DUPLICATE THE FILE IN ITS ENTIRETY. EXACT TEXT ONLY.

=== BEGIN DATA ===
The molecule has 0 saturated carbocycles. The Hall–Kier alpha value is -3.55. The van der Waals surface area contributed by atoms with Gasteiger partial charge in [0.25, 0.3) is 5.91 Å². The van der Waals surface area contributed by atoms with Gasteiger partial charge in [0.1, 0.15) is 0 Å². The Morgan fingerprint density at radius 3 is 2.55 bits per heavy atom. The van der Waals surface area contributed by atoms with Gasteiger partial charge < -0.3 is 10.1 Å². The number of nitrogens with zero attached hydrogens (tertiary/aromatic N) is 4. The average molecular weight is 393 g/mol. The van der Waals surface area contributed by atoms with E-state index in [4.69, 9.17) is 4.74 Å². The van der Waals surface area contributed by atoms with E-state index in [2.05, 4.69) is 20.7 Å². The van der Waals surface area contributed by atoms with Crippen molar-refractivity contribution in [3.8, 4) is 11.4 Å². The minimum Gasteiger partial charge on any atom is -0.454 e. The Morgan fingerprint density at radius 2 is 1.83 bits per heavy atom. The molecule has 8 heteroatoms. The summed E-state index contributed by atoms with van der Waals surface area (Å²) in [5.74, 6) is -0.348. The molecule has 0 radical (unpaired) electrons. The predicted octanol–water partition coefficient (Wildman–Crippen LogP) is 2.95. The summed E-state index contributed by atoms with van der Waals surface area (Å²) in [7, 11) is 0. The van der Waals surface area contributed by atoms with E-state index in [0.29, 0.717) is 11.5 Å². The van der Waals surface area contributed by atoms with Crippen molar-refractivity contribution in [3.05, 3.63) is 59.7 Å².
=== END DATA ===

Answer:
The molecule has 0 saturated carbocycles. The Hall–Kier alpha value is -3.55. The van der Waals surface area contributed by atoms with Gasteiger partial charge in [0.25, 0.3) is 5.91 Å². The van der Waals surface area contributed by atoms with Gasteiger partial charge in [0.1, 0.15) is 0 Å². The Morgan fingerprint density at radius 3 is 2.55 bits per heavy atom. The van der Waals surface area contributed by atoms with Gasteiger partial charge < -0.3 is 10.1 Å². The number of nitrogens with zero attached hydrogens (tertiary/aromatic N) is 4. The average molecular weight is 393 g/mol. The van der Waals surface area contributed by atoms with E-state index in [4.69, 9.17) is 4.74 Å². The van der Waals surface area contributed by atoms with E-state index in [2.05, 4.69) is 20.7 Å². The van der Waals surface area contributed by atoms with Crippen molar-refractivity contribution in [3.8, 4) is 11.4 Å². The minimum Gasteiger partial charge on any atom is -0.454 e. The Morgan fingerprint density at radius 2 is 1.83 bits per heavy atom. The molecule has 8 heteroatoms. The summed E-state index contributed by atoms with van der Waals surface area (Å²) in [5.74, 6) is -0.348. The molecule has 0 radical (unpaired) electrons. The predicted octanol–water partition coefficient (Wildman–Crippen LogP) is 2.95. The summed E-state index contributed by atoms with van der Waals surface area (Å²) in [7, 11) is 0. The van der Waals surface area contributed by atoms with E-state index in [0.29, 0.717) is 11.5 Å². The van der Waals surface area contributed by atoms with Crippen molar-refractivity contribution in [3.05, 3.63) is 59.7 Å².